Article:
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LEON, Spain (VN) — David Zabriskie, Christian Vande Velde and Tom Danielson are hoping the speed and chaos of the peloton make for a smoother ride than the road they’ve ridden for the past several months.
The three Garmin-Sharp riders return to racing Monday at the Volta a Catalunya following the tumult and controversy of their role in the U.S. Anti-Doping Agency’s case against Lance Armstrong.
All three provided key testimony that helped peel back the lid on doping practices at the U.S. Postal Service team during the Armstrong era.
In exchange for their cooperation, the threesome received reduced, six-month bans that ended earlier this month. Over the weekend, Garmin discreetly added their names to its roster for this week’s WorldTour race across the Catalunya region of Spain.
What kind of reception they receive remains to be seen. VeloNews could not reach Vande Velde for comment, but in an interview with ESPN.com, he said he is optimistic.
“If I’m received negatively, that’s just part of omerta, isn’t it?” he told Bonnie Ford. “It finally dawned on me that I really enjoy this, and I’m really thankful I have my health and have the opportunity to race at the highest level cycling has to offer.”
The Catalan tour is over home roads of sorts for the three, who have their European base in Girona, which hosts the second of seven stages.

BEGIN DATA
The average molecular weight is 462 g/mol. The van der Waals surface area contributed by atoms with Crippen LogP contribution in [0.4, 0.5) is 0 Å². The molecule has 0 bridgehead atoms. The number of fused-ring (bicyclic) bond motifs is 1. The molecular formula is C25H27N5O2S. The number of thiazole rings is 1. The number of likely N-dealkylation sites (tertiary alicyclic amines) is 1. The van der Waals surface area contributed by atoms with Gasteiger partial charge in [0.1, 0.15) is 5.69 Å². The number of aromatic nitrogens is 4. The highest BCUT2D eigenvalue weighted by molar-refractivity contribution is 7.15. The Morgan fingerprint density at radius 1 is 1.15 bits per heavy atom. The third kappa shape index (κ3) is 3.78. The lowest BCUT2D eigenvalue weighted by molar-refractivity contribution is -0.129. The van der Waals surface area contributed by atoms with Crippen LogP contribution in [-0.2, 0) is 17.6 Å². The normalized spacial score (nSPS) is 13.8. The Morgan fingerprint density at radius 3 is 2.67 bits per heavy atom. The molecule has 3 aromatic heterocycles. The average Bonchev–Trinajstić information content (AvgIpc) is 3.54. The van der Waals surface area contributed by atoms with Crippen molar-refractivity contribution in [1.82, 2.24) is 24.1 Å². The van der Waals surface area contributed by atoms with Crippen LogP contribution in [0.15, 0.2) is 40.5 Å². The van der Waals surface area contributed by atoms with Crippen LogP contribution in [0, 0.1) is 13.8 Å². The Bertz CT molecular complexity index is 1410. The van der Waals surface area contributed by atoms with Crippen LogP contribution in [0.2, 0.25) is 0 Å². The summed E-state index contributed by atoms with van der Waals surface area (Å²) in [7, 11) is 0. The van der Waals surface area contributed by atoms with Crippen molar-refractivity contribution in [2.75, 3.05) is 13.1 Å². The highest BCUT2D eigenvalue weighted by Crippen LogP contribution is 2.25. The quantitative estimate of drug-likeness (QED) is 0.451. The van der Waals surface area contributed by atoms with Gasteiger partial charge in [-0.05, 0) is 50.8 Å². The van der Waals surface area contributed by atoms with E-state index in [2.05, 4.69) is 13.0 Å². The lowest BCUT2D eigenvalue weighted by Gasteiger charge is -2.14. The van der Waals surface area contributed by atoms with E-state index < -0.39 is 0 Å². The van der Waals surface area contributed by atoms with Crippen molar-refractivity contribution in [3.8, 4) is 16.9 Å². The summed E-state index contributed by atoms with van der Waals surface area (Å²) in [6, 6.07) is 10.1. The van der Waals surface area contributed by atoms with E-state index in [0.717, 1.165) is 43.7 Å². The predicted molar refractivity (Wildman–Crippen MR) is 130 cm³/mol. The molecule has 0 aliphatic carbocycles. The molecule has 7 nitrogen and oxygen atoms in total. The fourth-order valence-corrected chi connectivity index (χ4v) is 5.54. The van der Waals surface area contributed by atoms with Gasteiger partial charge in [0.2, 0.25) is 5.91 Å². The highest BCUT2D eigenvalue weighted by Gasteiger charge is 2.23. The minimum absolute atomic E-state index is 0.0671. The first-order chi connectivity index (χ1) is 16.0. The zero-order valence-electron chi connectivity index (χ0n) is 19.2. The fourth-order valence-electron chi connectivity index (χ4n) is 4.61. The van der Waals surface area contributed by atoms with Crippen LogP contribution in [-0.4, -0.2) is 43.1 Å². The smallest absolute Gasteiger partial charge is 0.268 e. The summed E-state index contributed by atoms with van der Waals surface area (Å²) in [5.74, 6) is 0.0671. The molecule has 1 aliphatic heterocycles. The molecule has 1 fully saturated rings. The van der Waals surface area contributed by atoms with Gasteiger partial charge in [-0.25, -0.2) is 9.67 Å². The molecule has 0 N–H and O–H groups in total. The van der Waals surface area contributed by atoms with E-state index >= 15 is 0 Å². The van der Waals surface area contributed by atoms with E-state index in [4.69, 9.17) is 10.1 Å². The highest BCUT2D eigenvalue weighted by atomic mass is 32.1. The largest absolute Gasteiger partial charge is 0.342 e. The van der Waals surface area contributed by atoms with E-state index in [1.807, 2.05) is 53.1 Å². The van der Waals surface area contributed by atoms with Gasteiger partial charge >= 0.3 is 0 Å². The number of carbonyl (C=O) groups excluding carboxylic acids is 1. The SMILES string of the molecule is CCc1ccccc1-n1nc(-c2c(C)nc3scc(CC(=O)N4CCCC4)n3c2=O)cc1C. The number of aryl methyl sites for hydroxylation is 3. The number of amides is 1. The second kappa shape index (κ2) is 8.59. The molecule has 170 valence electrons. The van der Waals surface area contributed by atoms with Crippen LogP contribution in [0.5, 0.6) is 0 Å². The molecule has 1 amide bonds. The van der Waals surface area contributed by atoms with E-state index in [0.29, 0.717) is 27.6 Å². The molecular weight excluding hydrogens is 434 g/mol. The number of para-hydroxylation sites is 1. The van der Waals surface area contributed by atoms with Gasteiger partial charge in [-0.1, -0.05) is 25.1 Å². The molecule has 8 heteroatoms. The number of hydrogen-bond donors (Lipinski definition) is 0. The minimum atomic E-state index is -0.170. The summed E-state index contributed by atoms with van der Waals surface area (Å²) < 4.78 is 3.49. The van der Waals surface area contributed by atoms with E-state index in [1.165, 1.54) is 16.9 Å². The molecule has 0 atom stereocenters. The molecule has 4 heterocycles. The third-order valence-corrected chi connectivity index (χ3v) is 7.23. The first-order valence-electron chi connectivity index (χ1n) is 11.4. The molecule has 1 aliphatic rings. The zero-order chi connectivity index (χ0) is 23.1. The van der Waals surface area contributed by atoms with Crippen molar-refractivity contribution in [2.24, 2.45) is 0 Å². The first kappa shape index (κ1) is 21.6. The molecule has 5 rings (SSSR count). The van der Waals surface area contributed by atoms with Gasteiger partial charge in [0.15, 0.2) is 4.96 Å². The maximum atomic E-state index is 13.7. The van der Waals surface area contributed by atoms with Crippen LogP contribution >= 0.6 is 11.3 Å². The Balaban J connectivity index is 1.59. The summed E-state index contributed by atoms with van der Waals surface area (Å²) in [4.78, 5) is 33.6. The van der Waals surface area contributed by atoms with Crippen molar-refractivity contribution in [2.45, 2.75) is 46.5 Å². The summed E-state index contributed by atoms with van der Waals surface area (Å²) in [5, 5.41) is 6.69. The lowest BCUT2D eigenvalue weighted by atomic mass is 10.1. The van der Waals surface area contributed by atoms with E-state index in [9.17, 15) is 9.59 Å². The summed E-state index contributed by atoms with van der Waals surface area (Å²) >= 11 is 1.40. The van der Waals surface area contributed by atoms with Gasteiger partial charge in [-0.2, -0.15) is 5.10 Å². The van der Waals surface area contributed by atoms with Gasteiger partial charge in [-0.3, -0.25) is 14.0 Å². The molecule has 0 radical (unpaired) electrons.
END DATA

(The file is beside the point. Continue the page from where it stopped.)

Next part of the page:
None has raced since late August, when Zabriskie and Danielson rode in support of Vande Velde, who won the USA Pro Challenge in Colorado.
Weeks later, the USADA bomb dropped, and their lives changed forever.
While Armstrong has since publicly admitted he doped to achieve his now-stripped Tour de France victories, the sport continues to roil from the aftershocks.
Zabriskie, Vande Velde and Danielson are the only remaining active riders among the 11 former Postal riders who testified in the headline-churning USADA case.
George Hincapie and Michael Barry both retired last fall, while Levi Leipheimer was dumped by Omega Pharma-Quick Step and has not found a new team.
Garmin, however, stood by the three riders after the news became public in October, issuing a statement that read, in part:
“The founding concepts of Slipstream Sports were put in place for riders committed to competing clean during their time at Slipstream Sports,” said a team statement. “While Christian, David, and Tom made their mistakes the better part of a decade ago, they also made the choice to stop. …
“Nothing can erase what has happened in cycling’s history, but we can learn from it. We can look back and say: never again. We can look forward to the crop of young athletes coming up not just on our team but also on other teams and have confidence that the future of the sport is here.”